Friday, 1 June 2012

Week 23: Michigan

"Pull up to the club in a Pinto like it's a Porsche:
 Garbage bag for one of the windows,
 Spay-painted doors with the flames on 'em,
 Michigan plates and my name's on 'em,
 Baby, Shady's here, come get on him..."
 - 'W.T.P.',

On our road-trip around the States we were always going to have to come to the spiritual home of the automobile: Michigan.

So many states are thought of in relation to just one well-known city - Chicago for Illinois, Boston for Maryland, New York for New York. For Michigan that city is Detroit. This is the city that boomed on the back of Henry Ford, the city that gave the automobile to the people, and the city that then brought music to the masses. The Motor City needed workers, many of those workers were black, they brought their music from across the nation to here, and Berry Gordy founded Motown Records. Alumni of his label include Diana Ross and the Supremes, Smokey Robinson, The Temptations and the Jacksons. During the '60s Detroit had the world dancing in the street.

But now that industry is sustained only by subsidies and bail-outs. Since the '70s people have been fleeing Detroit; it is now a by-word for urban decay. The collapse of industry is echoed elsewhere across the state - Michael Moore, from Flint, Michigan, first sprang to attention with his documentary Roger and Me which looked at the effects of a local factory closing down. And rather than the feel-good pop of Motown, Michigan's greatest musical export today is Eminem.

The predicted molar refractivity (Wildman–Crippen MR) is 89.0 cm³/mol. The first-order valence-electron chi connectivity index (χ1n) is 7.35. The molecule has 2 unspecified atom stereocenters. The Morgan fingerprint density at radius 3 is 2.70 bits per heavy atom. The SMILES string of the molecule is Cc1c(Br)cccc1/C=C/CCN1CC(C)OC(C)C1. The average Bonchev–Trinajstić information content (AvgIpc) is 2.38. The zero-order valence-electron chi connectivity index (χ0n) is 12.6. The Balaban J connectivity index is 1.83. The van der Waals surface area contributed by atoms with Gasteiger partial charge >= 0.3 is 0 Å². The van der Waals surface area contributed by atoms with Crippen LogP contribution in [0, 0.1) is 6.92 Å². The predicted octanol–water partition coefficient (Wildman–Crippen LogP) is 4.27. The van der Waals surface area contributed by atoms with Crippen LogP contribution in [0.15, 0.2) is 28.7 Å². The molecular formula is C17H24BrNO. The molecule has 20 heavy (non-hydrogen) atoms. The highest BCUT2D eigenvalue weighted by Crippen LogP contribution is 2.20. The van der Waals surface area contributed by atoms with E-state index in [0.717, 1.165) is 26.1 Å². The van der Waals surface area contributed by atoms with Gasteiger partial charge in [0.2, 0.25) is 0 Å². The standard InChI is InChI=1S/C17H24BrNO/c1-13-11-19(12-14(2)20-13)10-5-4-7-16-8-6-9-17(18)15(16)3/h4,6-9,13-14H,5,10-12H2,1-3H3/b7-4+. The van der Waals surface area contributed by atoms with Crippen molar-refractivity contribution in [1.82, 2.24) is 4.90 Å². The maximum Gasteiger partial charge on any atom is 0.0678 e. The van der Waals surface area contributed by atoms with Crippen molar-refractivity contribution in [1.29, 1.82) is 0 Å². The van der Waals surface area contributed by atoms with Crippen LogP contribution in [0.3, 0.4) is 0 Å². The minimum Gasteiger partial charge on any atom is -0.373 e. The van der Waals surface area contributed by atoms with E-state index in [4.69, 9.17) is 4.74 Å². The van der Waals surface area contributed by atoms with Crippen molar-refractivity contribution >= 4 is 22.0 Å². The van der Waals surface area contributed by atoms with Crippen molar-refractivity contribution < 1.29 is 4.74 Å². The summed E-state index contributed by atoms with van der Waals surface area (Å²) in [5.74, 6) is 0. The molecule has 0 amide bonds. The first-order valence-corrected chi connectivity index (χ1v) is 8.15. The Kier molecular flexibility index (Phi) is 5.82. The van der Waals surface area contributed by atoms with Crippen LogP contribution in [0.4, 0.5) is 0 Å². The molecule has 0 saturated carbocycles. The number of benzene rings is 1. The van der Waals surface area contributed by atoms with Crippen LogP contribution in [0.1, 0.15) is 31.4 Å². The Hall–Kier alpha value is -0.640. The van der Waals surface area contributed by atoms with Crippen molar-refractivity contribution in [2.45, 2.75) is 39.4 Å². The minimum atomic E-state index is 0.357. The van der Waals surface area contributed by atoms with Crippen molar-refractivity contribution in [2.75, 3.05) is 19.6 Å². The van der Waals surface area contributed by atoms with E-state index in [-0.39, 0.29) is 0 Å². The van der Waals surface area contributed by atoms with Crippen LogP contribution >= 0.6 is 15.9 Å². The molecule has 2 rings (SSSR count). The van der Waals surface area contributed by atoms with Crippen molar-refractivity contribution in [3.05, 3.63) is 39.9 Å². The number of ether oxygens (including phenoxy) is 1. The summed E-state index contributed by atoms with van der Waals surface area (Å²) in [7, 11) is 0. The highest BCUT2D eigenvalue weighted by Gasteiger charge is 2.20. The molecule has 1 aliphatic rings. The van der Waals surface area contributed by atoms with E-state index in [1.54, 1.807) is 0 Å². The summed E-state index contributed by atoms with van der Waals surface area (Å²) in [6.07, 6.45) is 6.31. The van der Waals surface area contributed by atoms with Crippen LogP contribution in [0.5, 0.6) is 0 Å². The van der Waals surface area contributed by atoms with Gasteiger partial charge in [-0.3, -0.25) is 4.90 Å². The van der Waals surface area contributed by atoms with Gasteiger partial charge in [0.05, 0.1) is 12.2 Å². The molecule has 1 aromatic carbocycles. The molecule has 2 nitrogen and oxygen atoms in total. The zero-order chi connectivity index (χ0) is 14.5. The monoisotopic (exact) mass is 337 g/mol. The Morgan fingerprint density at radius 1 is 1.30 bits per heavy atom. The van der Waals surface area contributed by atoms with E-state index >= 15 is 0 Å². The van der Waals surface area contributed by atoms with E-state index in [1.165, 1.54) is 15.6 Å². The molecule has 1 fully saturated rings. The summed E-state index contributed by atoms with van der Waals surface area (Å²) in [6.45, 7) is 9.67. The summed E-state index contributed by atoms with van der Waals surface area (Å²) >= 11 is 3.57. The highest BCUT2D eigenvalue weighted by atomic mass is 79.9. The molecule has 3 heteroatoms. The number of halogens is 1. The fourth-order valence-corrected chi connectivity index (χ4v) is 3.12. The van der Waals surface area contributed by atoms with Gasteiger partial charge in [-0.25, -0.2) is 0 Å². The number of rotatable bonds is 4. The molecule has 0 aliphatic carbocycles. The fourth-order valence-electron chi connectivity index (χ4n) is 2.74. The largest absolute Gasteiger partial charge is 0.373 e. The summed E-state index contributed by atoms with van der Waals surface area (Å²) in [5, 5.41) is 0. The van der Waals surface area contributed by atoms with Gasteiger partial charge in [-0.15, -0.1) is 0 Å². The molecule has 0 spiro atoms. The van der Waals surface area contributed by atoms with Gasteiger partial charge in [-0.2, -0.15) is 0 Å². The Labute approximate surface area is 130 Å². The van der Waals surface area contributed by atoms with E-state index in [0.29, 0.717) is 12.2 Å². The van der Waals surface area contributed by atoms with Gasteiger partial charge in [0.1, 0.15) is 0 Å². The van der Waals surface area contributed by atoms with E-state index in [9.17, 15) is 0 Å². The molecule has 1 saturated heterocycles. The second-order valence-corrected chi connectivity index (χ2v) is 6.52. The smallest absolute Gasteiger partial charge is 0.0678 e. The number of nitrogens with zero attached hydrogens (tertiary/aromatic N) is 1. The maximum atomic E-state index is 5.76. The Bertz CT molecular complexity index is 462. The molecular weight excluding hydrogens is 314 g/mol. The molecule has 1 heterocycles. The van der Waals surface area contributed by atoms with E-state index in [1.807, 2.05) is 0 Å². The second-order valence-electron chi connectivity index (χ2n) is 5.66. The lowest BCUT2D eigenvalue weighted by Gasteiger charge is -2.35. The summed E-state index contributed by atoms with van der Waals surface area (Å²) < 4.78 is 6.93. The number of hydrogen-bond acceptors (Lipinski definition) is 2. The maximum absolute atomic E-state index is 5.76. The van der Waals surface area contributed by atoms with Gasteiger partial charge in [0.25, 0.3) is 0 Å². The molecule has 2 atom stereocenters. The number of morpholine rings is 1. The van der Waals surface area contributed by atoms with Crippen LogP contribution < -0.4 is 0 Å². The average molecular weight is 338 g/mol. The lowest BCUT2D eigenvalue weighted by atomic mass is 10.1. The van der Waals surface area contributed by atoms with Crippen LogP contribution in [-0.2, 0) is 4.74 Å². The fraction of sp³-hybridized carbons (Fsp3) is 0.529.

But there must be more to Michigan, as a quick glance at any map will tell you. It is a state of peninsulas, with more than its share of coast (in fact Michigan has more lighthouses than any other state). And all this despite being located thousands of miles inland. The main bulk of Michigan is a sort of mitten shape, sandwiched between Lake Michigan to the west (across which are Chicago in Illinois and Milwaukee in Wisconsin) and Lakes Huron and Erie to the east (across which is Ontario in Canada). But there's more. Across the point where Lakes Michigan and Huron join there is another stretch of land, the Upper Peninsula, which is separated by water from the rest of the state and has the mighty expanse of Lake Superior to its north. I find this fascinating. Why is this territory part of Michigan and not neighbouring Wisconsin?

I'm not sure I'll discover the answer to this question this week, but you never know. I've tried to find a range of films to watch here that will hopefully give me some insight into the Wolverine State. They are:
  • 8 Mile (2002)
  • American Pie (1999)
  • Anatomy of a Murder (1959)

So buckle up and let's drive!

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